The first presidential debate of the 2016 election was a mess to say the least.
The debate, which took place on September 26, had both candidates take the stage together to face off against each other in a war of words.
In itself, the debate that took place that night sounded a lot like high school trash talking.
Neither of the candidates answered as many questions that were asked by moderator Lester Holt asked. Instead, they answered Holt’s questions with more questions about each others ethics, whether it was about Clinton’s leaked Benghazi emails that got deleted or Trump’s tax returns from the last 20 years.
By the end, it was hard to say exactly who won the debacle.
The media will say that Clinton won, while the right-wing will say that Trump obviously won.
When deciding who won a debate with such prestige as a presidential one, how is that decision made?
Who makes that decision? The press? The public? The moderator? The candidates themselves?
“Based on what I read, I’m assuming that Hilary won,” Fullerton College student, Michelle Ramirez said, “ She seemed to have the upper hand on some questions.”
“I think that it’s changed the rules a bit since the last debates,” Ramirez added, in regard to the sportsmanship between the candidates, “It’s a little less formal than it used to be.”
FC student Roxanne Reeves, also thinks that Clinton won the debate because, “Trump talked over her the whole time.”
“He’s a bully,” Reeves added.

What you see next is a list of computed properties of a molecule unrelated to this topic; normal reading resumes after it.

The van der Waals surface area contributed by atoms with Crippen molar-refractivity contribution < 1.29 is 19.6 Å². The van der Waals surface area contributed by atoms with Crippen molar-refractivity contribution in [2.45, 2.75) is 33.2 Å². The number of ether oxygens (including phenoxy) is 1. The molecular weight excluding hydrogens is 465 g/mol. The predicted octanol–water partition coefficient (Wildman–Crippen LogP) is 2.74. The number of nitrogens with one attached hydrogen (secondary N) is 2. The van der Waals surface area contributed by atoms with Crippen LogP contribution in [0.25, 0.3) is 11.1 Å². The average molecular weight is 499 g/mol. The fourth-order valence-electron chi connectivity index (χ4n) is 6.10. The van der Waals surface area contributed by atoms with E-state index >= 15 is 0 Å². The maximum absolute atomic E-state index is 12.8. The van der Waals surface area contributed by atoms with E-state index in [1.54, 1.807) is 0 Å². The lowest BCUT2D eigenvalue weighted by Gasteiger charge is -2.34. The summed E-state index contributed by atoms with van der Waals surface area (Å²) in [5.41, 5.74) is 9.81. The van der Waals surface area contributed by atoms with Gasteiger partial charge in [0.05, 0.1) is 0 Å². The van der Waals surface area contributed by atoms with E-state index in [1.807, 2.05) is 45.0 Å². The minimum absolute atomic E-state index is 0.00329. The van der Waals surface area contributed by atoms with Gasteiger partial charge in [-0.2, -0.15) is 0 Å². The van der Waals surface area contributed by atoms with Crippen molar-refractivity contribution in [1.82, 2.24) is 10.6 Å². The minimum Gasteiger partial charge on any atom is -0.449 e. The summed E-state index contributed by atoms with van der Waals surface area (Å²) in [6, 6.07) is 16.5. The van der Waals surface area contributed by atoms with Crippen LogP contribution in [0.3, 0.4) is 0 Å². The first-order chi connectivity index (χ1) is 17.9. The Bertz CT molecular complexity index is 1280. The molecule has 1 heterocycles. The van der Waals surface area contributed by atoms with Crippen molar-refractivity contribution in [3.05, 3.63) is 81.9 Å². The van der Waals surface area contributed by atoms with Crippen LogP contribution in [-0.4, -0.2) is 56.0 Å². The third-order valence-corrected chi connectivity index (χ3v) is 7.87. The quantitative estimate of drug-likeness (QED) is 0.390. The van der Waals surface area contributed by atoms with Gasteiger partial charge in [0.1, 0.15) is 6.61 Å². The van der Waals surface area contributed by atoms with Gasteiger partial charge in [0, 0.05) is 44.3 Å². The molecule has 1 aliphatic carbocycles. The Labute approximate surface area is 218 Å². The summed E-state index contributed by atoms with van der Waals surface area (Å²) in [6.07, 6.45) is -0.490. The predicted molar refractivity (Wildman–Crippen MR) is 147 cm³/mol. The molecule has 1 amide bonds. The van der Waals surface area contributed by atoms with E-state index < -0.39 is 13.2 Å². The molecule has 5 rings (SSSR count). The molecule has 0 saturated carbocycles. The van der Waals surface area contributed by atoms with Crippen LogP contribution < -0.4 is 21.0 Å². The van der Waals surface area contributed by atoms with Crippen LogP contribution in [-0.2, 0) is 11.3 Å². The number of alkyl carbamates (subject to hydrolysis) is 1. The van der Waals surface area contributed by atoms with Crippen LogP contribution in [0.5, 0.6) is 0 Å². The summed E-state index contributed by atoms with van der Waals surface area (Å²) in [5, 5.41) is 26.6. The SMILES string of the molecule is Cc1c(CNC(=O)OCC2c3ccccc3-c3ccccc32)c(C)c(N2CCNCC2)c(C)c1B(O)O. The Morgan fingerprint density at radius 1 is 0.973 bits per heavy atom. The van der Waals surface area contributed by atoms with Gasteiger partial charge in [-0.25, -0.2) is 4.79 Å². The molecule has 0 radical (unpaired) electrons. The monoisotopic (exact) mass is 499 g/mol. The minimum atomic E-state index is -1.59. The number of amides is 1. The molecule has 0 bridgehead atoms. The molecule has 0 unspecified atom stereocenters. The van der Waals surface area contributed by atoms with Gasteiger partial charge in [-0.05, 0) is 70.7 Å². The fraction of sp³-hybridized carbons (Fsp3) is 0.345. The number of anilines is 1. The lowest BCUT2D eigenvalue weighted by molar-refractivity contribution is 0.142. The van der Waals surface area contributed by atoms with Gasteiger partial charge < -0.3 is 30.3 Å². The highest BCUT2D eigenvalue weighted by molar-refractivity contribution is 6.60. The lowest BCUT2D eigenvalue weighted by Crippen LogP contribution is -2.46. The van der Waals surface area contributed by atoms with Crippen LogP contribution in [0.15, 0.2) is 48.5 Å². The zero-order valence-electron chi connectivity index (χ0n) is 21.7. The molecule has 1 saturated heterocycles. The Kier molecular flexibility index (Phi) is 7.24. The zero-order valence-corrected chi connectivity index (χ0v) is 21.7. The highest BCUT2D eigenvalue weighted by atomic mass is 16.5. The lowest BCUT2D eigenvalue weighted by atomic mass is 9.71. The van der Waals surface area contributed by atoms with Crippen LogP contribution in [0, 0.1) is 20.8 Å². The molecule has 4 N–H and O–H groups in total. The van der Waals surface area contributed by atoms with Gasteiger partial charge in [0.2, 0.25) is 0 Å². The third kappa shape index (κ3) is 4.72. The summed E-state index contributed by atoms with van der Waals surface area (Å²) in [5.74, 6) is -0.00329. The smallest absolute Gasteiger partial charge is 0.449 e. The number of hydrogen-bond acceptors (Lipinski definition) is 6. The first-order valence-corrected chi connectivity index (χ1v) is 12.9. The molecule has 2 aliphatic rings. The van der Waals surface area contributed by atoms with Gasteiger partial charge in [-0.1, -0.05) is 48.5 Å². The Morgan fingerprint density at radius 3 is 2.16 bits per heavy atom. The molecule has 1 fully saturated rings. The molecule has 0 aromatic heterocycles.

Some are still torn over who won the debate.
“It’s hard to say [who won] because they were both very back and forth,” FC student Daisy Rivas said, “I’m not sure who won.”
It is hard to tell who won. Based on both candidates demeanor, they appeared to act more like a bickering brother and sister on stage, rather than who Americans are supposed to vote for on November 8.
What this is coming to look like, is more of how the TV series South Park might depict it: we are either voting for a douche or a turd sandwich.
Neither candidate is making this years election process any easier.
One word that can describe the candidates candor: immature.
The debate set the tone for the election in general, and it’s creating a trend in how candidates are handling themselves during debates.
The senate debate between democratic candidates Kamala Harris and Loretta Sanchez, had Sanchez constantly talking over Harris and ended the debate with her ‘dabbing.’
Think about the debate between vice-presidential candidates, Indiana Gov. Mike Pence and Virginia Sen. Tim Kaine. It might as well have been an echo of the Clinton/Trump debate.
Who won the first presidential debate for the 2016 election? There weren’t any winners.
Unfortunately, it was a precursor to election day.
It was a demonstration of the tone that’s ringing throughout the country.
On November 8, Americans are going to have to decide to vote for either a douche-bag or a turd sandwich.